Ellen DeGeneres continued to make waves (or at least lead the masses in the wave) as the lesbian queen of daytime, while Rachel Maddow, Don Lemon, and Anderson Cooper kept nighttime talk TV bright with questions and banter.
Award winning actor/playwright Harvey Fierstein spoke eloquently about the Orlando massacre and the kind of compassion it demands for our community, and on a more effervescent note, he dug back into his Edna Turnblad role for a Hairspray Live! that hardly had NBC screaming “No more musicals!” Based on the Broadway show (in turn based on the John Waters movie) that unseats Baltimore segregation with rollicking spirit, its candy-colored but socially conscious ebullience got a mostly favorable response from critics, though some pointed out the pitfalls of live TV. And it followed the mashup The Rocky Horror Picture Show: Let’s Do The Time Warp Again (with a shimmying Laverne Cox as the sweet transvestite from transsexual Transylvania) for a one-two punch that made us wonder if Angels in America Live—or even Boys in the Band Live—might not be far behind. The New York Times said that Rocky Horror had lost quite a bit of its subversive magic, which isn’t surprising; even the original midnight movie has the audacity to come off endearingly quaint rather than flat-out frightening these days. But as a camp classic, it still needs to be produced, the way straights can have their…well, don’t say Rodgers & Hammerstein shows, because there’s nary a gay who doesn’t have fancy thoughts about those too!
In other potential future ideas, Laverne and Harvey duetting on “Bosom Buddies” from Mame would be a jolt for the masses, and of course Rosie O’Donnell (who was the gym teacher in Hairspray Live!) should somehow pop up in there as well.
Lady Gaga led an L.A. rally in the wake of Orlando, while Nick Jonas got flack for appearing at the NYC rally—though naturally, there should be room for everyone, as long as diversity is achieved within the time limit. Similarly, there was some controversy when Matt Bomer was cast as a trans female sex worker in movie, Anything, but again, there shouldn’t be limits on who can play what, as long as transgender men and women get the chance to play all kinds of roles, just like cis actors do.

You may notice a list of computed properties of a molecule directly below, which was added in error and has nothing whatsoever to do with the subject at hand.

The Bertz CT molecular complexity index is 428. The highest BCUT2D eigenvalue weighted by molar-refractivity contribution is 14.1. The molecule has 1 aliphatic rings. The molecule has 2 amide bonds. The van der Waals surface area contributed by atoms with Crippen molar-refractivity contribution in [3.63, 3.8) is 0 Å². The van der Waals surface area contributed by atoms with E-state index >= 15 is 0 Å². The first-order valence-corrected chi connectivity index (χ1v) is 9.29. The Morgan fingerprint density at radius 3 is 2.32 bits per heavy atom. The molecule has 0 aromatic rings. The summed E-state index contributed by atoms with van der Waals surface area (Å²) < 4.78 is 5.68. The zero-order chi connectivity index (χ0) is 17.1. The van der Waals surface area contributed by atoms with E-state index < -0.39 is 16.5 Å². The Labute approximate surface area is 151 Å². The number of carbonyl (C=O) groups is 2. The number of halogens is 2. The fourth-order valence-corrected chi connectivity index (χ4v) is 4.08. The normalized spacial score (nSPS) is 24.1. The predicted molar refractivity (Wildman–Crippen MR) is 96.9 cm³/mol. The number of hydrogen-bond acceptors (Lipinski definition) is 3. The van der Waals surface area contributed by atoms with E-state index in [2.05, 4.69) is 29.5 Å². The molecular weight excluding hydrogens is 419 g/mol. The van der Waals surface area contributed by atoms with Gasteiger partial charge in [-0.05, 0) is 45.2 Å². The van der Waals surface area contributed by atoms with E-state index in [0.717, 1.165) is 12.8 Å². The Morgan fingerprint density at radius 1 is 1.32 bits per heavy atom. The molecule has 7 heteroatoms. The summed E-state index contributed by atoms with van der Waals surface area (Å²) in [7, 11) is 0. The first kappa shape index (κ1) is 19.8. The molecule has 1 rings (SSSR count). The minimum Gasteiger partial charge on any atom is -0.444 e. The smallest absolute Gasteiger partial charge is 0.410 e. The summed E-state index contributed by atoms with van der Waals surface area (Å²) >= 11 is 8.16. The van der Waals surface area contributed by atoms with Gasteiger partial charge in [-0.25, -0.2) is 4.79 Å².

Trans continued to be visible in March, when filmmaker Andy Wachowski came out as Lilly Wachowski, transgender like sister Lana.
Also in the movies, 2015’s Carol didn’t get a Best Picture Oscar nomination. (Not tragic enough?). But Moonlight—directed by Barry Jenkins, based on a Jenkins screenplay developed from Tarell Alvin McCraney’s story—seems to be aiming to blast last year’s shortage of African American Oscar nominees with a coming of age story that has gotten raves and Golden Globe nominations.
Channing Tatum’s sailor number in the old-Hollywood romp Hail, Caesar! had homoerotic touches that popped sensitive eyeballs out of heads, while in the animated Sausage Party, a lesbian taco voiced by Salma Hayek makes a move on a glamour bun played by Kristen Wiig. The bun spurs her advances in favor of a very phallic hot dog, but then…oh, wait till you see the food orgy.
Sulu (John Cho) in Star Trek Beyond was beamed out as gay, apparently in a nod to the original Sulu, George Takei. And in the entertaining Tallulah—full of quirky people, some more flawed than others—John Benjamin Hickey plays Allison Janney’s ex-husband who came out and settled down with a guy played by Zachary Quinto, as Janney seethes with rage.
Bridget Jones’s Baby had a few gay and lesbian bits here and there, none of them that enlightened. And there were other lesbian bits in art films, star vehicles, instant cult flicks, and some obscure indies that it’s possible no one will see but more critics. But there they were!
From Modern Family to The Real O’Neals, TV kept presenting visibility, and in the personal realm, Parks and Recreation’s Aubrey Plaza told The Advocate, “I fall in love with girls and guys. I can’t help it.” No word on Grumpy cat.
Meanwhile, movie/TV/concert/everything star Bette Midler announced that she’s coming to Broadway this spring in a revival of Hello, Dolly! and people started hoping there would be tickets available on the actual staircase. (Even gayer, Bette is appearing in Freak Show, based on James St. James’ award winning novel.)
And somehow, things kept coming back to The Rocky Horror Picture Show, whose creator/costar Richard O’Brien had been quoted saying trans people can’t become women. Hmm. Maybe he meant that some of them already are?